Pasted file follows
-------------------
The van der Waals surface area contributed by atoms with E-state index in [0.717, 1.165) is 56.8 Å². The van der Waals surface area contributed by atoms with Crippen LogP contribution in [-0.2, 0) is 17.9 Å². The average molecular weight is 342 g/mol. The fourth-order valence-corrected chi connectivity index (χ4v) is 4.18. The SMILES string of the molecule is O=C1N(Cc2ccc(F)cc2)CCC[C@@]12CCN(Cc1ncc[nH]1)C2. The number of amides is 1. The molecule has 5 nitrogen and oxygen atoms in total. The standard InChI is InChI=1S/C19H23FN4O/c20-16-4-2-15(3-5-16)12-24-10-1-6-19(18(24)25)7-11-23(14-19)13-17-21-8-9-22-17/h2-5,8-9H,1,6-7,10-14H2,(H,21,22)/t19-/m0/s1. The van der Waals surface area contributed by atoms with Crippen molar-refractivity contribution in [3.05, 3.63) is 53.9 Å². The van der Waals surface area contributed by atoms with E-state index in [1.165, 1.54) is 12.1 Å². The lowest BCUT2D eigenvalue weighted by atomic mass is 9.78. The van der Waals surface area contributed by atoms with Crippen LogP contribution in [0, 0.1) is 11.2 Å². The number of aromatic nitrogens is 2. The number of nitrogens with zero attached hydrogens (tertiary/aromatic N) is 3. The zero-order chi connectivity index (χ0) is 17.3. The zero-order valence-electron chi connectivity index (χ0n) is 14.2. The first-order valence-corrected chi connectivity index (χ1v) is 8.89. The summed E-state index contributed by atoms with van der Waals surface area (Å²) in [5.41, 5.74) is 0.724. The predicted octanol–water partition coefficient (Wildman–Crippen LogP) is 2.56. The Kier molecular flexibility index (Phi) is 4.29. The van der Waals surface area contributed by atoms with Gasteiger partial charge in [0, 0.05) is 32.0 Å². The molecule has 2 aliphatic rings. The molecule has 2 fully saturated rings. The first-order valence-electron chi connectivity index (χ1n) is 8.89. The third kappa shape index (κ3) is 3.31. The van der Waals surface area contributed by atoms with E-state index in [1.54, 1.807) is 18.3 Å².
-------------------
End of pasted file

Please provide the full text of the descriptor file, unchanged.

The van der Waals surface area contributed by atoms with E-state index in [0.717, 1.165) is 56.8 Å². The van der Waals surface area contributed by atoms with Crippen LogP contribution in [-0.2, 0) is 17.9 Å². The average molecular weight is 342 g/mol. The fourth-order valence-corrected chi connectivity index (χ4v) is 4.18. The SMILES string of the molecule is O=C1N(Cc2ccc(F)cc2)CCC[C@@]12CCN(Cc1ncc[nH]1)C2. The number of amides is 1. The molecule has 5 nitrogen and oxygen atoms in total. The standard InChI is InChI=1S/C19H23FN4O/c20-16-4-2-15(3-5-16)12-24-10-1-6-19(18(24)25)7-11-23(14-19)13-17-21-8-9-22-17/h2-5,8-9H,1,6-7,10-14H2,(H,21,22)/t19-/m0/s1. The van der Waals surface area contributed by atoms with Crippen molar-refractivity contribution in [3.05, 3.63) is 53.9 Å². The van der Waals surface area contributed by atoms with E-state index in [1.165, 1.54) is 12.1 Å². The lowest BCUT2D eigenvalue weighted by atomic mass is 9.78. The van der Waals surface area contributed by atoms with Crippen LogP contribution in [0, 0.1) is 11.2 Å². The number of aromatic nitrogens is 2. The number of nitrogens with zero attached hydrogens (tertiary/aromatic N) is 3. The zero-order chi connectivity index (χ0) is 17.3. The zero-order valence-electron chi connectivity index (χ0n) is 14.2. The first-order valence-corrected chi connectivity index (χ1v) is 8.89. The summed E-state index contributed by atoms with van der Waals surface area (Å²) in [5.41, 5.74) is 0.724. The predicted octanol–water partition coefficient (Wildman–Crippen LogP) is 2.56. The Kier molecular flexibility index (Phi) is 4.29. The van der Waals surface area contributed by atoms with Gasteiger partial charge in [0, 0.05) is 32.0 Å². The molecule has 2 aliphatic rings. The molecule has 2 fully saturated rings. The first-order valence-electron chi connectivity index (χ1n) is 8.89. The third kappa shape index (κ3) is 3.31. The van der Waals surface area contributed by atoms with E-state index in [1.54, 1.807) is 18.3 Å².